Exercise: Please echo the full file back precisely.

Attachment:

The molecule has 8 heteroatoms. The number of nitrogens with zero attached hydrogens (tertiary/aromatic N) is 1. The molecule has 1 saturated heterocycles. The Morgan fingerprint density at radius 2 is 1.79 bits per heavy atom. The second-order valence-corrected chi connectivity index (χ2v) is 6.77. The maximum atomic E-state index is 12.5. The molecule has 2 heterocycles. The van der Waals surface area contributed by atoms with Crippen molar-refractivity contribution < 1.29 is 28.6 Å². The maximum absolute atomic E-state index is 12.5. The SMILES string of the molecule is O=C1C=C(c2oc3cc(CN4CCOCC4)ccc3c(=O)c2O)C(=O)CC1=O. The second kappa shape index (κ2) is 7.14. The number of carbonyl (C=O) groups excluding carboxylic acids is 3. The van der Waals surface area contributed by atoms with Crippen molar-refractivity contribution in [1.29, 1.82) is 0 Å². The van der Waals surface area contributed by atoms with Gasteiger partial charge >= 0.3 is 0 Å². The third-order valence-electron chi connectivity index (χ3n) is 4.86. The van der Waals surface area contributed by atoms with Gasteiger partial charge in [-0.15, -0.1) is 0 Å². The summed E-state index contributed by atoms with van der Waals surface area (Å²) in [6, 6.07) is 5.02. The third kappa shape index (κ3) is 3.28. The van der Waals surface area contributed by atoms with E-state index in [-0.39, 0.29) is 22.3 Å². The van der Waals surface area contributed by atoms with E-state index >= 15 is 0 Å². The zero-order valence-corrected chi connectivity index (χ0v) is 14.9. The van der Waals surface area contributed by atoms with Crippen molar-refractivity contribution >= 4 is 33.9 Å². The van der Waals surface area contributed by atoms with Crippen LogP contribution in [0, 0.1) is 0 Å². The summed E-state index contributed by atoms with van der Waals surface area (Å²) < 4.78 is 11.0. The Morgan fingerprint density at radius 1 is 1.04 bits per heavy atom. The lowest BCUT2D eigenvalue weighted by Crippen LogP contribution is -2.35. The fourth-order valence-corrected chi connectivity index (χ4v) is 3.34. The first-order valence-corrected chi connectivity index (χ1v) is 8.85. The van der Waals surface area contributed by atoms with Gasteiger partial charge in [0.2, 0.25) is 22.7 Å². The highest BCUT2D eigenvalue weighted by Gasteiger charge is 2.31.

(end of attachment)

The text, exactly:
The molecule has 8 heteroatoms. The number of nitrogens with zero attached hydrogens (tertiary/aromatic N) is 1. The molecule has 1 saturated heterocycles. The Morgan fingerprint density at radius 2 is 1.79 bits per heavy atom. The second-order valence-corrected chi connectivity index (χ2v) is 6.77. The maximum atomic E-state index is 12.5. The molecule has 2 heterocycles. The van der Waals surface area contributed by atoms with Crippen molar-refractivity contribution < 1.29 is 28.6 Å². The maximum absolute atomic E-state index is 12.5. The SMILES string of the molecule is O=C1C=C(c2oc3cc(CN4CCOCC4)ccc3c(=O)c2O)C(=O)CC1=O. The second kappa shape index (κ2) is 7.14. The number of carbonyl (C=O) groups excluding carboxylic acids is 3. The van der Waals surface area contributed by atoms with Crippen molar-refractivity contribution in [1.29, 1.82) is 0 Å². The van der Waals surface area contributed by atoms with Gasteiger partial charge >= 0.3 is 0 Å². The third-order valence-electron chi connectivity index (χ3n) is 4.86. The van der Waals surface area contributed by atoms with Gasteiger partial charge in [-0.15, -0.1) is 0 Å². The summed E-state index contributed by atoms with van der Waals surface area (Å²) in [6, 6.07) is 5.02. The third kappa shape index (κ3) is 3.28. The van der Waals surface area contributed by atoms with E-state index in [-0.39, 0.29) is 22.3 Å². The van der Waals surface area contributed by atoms with E-state index >= 15 is 0 Å². The zero-order valence-corrected chi connectivity index (χ0v) is 14.9. The van der Waals surface area contributed by atoms with Crippen molar-refractivity contribution >= 4 is 33.9 Å². The van der Waals surface area contributed by atoms with Crippen LogP contribution in [0, 0.1) is 0 Å². The summed E-state index contributed by atoms with van der Waals surface area (Å²) < 4.78 is 11.0. The Morgan fingerprint density at radius 1 is 1.04 bits per heavy atom. The lowest BCUT2D eigenvalue weighted by Crippen LogP contribution is -2.35. The fourth-order valence-corrected chi connectivity index (χ4v) is 3.34. The first-order valence-corrected chi connectivity index (χ1v) is 8.85. The van der Waals surface area contributed by atoms with Gasteiger partial charge in [0.2, 0.25) is 22.7 Å². The highest BCUT2D eigenvalue weighted by Gasteiger charge is 2.31.